John McEvoy John McEvoy
John McEvoy's Close Call

Read the first chapter.

Ex-amateur boxer and failed advertising account executive Jack Doyle, hero of Blind Switch, returns to the world of thoroughbred horse racing at a suburban Chicago track.

With the help of furrier-to-the-mob Moe Kellman, Doyle is hired as publicity director at Monee Park•a struggling racetrack owned by heiress Celia McCann. Celia, whose husband is afflicted with Lou Gehrig's disease, is fighting to keep the business afloat while awaiting passage of a law allowing the introduction of lucrative video slot machines. She's determined to maintain the business inherited from her beloved uncle Jim Joyce.

However, she is under pressure from her co-heir and cousin, Niall Hanratty, to close the track and sell the property to real estate developers. Niall will stop at nothing to convince Celia to sell, even hiring thugs from Chicago's Canaryville neighborhood to help persuade her.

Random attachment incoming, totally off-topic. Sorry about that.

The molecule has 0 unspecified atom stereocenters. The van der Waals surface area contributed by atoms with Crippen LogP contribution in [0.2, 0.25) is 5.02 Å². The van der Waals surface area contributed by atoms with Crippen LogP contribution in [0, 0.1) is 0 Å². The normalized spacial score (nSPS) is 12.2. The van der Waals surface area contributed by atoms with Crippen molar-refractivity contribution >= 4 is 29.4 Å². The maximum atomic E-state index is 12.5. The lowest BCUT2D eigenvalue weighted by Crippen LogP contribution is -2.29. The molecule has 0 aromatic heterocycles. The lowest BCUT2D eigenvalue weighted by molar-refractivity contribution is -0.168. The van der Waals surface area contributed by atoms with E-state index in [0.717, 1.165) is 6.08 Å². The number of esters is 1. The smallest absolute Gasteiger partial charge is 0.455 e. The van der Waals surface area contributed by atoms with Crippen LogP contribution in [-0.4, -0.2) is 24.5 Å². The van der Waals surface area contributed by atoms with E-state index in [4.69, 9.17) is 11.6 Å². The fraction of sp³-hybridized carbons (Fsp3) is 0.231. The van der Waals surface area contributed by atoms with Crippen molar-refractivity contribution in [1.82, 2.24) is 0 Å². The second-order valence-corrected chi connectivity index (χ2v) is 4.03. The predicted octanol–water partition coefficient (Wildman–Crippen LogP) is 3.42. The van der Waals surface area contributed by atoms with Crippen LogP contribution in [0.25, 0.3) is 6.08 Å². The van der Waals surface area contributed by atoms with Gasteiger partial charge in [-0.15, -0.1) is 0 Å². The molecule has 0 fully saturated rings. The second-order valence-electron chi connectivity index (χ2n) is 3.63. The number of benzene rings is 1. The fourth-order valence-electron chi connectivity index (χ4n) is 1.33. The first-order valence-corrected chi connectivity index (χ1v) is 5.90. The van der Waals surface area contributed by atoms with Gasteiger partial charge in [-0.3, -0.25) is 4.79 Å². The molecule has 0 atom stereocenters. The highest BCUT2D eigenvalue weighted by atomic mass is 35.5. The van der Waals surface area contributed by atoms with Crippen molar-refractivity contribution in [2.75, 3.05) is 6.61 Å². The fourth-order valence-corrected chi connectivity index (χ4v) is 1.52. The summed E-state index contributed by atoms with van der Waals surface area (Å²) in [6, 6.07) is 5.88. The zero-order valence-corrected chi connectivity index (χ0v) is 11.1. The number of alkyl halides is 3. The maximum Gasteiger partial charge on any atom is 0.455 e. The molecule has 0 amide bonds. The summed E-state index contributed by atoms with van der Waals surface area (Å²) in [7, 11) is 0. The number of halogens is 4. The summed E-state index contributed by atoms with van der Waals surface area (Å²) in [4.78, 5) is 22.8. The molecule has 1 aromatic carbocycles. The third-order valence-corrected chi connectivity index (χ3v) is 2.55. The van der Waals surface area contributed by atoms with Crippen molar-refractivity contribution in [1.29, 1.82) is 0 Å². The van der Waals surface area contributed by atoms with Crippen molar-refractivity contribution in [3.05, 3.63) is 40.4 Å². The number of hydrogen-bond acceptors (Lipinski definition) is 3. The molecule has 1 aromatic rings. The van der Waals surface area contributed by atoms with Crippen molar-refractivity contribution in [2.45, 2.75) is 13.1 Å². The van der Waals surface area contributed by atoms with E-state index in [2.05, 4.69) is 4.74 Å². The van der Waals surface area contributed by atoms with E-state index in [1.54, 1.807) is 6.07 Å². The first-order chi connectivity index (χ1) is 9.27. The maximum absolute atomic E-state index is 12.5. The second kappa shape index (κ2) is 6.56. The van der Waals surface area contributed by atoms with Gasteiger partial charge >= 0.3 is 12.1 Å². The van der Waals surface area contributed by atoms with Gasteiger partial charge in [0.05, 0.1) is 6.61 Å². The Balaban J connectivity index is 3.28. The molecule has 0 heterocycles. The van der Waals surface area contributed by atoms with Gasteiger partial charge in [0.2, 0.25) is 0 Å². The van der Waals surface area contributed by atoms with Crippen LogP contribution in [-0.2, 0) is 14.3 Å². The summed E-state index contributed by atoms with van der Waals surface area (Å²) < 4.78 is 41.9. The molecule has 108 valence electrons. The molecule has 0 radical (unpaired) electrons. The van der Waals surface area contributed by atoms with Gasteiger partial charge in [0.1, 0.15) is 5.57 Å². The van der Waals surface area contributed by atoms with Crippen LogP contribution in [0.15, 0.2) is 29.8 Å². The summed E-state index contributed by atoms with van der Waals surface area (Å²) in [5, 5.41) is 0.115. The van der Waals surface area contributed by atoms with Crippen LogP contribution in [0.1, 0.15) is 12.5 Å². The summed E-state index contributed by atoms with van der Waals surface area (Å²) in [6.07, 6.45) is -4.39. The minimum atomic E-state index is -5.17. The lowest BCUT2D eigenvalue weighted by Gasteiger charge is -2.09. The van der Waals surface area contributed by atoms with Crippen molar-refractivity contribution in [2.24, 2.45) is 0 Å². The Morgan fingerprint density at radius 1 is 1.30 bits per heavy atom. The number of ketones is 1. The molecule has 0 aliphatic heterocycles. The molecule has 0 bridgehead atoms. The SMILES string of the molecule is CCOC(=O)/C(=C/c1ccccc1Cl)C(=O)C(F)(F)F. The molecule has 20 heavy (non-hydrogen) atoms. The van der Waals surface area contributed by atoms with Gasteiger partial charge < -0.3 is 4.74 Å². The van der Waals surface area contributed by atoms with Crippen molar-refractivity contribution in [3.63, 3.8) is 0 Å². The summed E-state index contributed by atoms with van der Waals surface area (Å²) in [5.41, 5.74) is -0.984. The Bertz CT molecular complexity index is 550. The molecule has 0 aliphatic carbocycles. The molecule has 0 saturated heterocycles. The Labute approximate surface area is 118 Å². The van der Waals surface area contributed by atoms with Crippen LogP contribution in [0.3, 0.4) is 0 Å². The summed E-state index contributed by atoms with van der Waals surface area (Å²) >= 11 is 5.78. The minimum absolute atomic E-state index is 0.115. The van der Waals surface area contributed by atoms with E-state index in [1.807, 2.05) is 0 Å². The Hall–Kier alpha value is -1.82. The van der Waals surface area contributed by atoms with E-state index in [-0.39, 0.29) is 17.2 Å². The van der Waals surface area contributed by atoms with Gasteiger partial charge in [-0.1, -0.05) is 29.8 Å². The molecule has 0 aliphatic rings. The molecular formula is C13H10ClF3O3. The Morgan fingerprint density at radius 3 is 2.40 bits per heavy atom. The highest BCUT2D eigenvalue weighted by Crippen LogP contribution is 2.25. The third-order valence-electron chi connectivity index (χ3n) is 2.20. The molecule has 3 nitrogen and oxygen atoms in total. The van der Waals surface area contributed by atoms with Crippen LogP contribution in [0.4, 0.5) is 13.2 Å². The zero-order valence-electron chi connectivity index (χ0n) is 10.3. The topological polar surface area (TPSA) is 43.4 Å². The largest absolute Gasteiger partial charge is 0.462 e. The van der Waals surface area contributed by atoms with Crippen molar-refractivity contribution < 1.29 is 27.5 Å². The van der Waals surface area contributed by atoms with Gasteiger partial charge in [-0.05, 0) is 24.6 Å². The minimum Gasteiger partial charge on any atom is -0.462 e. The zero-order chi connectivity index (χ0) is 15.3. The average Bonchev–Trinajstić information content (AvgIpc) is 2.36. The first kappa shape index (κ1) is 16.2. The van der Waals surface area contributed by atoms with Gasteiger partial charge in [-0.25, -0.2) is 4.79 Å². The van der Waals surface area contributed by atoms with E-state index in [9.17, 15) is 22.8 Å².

Can the exploits of star sprinter Rambling Rosie save the track? Or will Doyle hold the key?

Written from an insider's viewpoint, and featuring a robust cast of offbeat characters, Close Call provides entertaining insight into the unique world of American horse racing with a cliimax as exciting as a Derby photo finish.

Read the Reviews

The Chicago Tribune says, "Evanston resident John McEvoy's third novel set in and around Illinois' horse-racing industry (after 2006's "Riders Down") is reminiscent of iconic mystery author Dick Francis' whodunits... Like Francis, McEvoy's richly described and insightful depiction of the daily ebb and flow of racetrack life is so vivid readers will almost be able to smell the atmosphere." Read the review...

Booklist calls Close Call "...a tale of greed and corruption played out in a milieu that McEvoy, a longtime racetracker, understands as well as any writer in the genre. The author gets the details right, a rarity in racing fiction, while delivering all the suspense of a photo finish."

Read Chapter One.

Close Call is available from Poisoned Pen Press, Amazon, and other major bookstores.

 


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